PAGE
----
By the end of the year, Netflix was floundering after changing its pricing and its decision to split its streaming and DVD businesses. Shares now trade around $67.46.

Sometimes, though, Devitt can be slow to downgrade a company, according to a Reuters review of his reports. In March, online deals company Groupon downwardly revised revenue and earnings it had reported a month earlier and its stock dropped 17 percent. Devitt called the announcement “a mild hiccup in Groupon’s compelling long-term story,” and kept an equal-weighting on the company.

The stock is down 27 percent since April 1.

Devitt has also found himself at odds with investment banking interests at the companies he has worked for. When online retailer was planning to go public for the second time in 2005, Devitt advised the firm he was working for, Legg Mason Capital Markets (now part of Stifel, Nicolaus & Company) against underwriting the deal, the former colleague said.

The firm did not heed Devitt’s advice, but “it takes a lot of guts for an analyst to (try to) kill a deal,” the former colleague said. eventually withdrew its IPO plans.

In May, Devitt initiated coverage of Millennial Media with only an equal weight, even though Morgan Stanley was the lead underwriter of the deal. Similarly, when Devitt initiated coverage of Groupon, for which Morgan Stanley was the lead IPO underwriter, he gave it an equal weighting.

“A lot of analysts play the game because of their relationships with the investment bank, but Scott tells you what he thinks,” Rubin said.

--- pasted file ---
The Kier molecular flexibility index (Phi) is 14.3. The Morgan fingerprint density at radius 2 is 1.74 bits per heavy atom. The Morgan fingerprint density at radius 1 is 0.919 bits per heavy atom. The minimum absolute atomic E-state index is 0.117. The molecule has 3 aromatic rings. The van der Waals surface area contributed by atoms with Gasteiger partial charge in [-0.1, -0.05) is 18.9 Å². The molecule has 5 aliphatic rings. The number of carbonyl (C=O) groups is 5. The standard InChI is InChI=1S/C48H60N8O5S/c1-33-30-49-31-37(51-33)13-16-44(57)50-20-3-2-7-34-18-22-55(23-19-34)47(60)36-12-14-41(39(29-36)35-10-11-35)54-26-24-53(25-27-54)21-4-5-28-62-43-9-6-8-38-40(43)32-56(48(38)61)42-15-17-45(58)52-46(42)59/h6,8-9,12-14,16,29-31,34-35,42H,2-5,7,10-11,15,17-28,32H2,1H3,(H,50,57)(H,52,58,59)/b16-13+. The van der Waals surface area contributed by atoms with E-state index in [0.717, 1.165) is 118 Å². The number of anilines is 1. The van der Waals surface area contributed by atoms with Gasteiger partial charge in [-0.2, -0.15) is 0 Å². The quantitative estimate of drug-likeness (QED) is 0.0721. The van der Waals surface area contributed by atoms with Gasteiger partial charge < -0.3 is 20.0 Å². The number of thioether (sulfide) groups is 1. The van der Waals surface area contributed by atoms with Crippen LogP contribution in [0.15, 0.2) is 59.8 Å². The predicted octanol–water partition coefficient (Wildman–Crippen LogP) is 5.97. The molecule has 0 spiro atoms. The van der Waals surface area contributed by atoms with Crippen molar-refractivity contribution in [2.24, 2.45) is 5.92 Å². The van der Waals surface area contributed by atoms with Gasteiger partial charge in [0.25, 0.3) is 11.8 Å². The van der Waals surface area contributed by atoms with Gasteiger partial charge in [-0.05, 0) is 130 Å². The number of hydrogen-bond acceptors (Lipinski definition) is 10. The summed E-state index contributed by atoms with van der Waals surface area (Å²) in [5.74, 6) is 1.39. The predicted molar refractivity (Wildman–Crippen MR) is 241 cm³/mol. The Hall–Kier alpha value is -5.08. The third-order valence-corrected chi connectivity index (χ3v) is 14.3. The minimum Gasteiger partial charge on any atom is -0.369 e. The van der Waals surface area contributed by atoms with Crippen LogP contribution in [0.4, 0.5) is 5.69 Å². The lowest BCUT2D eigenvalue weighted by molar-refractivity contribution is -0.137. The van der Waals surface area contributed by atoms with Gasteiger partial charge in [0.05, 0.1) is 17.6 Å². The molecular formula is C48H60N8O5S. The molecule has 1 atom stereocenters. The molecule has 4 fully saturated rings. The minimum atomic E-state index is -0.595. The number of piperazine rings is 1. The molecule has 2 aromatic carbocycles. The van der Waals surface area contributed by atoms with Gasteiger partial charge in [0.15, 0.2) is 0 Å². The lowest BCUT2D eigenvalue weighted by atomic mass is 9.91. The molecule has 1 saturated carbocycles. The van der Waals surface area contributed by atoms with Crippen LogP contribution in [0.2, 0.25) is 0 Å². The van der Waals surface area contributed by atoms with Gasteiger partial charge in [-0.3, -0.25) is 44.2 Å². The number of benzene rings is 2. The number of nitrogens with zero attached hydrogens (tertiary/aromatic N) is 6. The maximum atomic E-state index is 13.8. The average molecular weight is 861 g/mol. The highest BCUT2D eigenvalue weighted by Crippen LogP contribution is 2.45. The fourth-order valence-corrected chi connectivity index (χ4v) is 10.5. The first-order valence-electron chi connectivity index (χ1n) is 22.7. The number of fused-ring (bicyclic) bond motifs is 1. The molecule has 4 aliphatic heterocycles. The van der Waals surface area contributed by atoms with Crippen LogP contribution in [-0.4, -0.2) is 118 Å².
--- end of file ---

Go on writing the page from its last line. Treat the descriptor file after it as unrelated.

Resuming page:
(Additional reporting by Olivia Oran; Editing by Jennifer Merritt and Steve Orlofsky)

Indian growth weakest in 9 years, rupee slides

(Reuters) – India’s economic growth slumped to its lowest level in nine years in the first three months of 2012, marking a dramatic slide in the fortunes of a country whose economy was boasting nearly double-digit growth before the global recession.

“Urgent and bold steps are immediately needed to prevent the economy from descending into a full blown crisis. This must be averted at all costs,” said Rajiv Kumar, secretary-general of the Federation of Indian Chambers of Commerce and Industry.

The economy grew 5.3 percent in the last quarter from a year earlier, a sharp slowdown from 9.2 percent growth in the last quarter of the previous year, government data showed. Finance Minister Pranab Mukherjee blamed the poor performance of the manufacturing sector, which shrank 0.3 percent from a year earlier, for the slowdown.

The data was released as the rupee plunged to yet another record low and protesters took to the streets across India to demand the scrapping of a steep petrol price hike announced last week.

The figures were the latest confirmation that the slowdown of Asia’s third-biggest economy is deepening.

“This is definitely a very important signal for the government – this is a make or break situation for India and the government has to step on the panic button,” said Rupa Rege Nitsure, chief economist at Bank of Baroda in Mumbai.

“If the government doesn’t step in now, India’s sovereign ratings may be jeopardized.”

Prime Minister Manmohan Singh’s government largely blames factors beyond its control, such as the euro zone debt crisis, for its economic woes.

But many economists and investors say weak leadership and muddled policies have failed to curb government spending and alienated many foreign investors.

Slowing corporate investment, stubbornly high inflation and ballooning fiscal and trade deficits have led to comparisons with India’s 1991 balance of payments crisis, a watershed moment in the country’s history that led Singh, then finance minister, to drive through transformational economic reforms.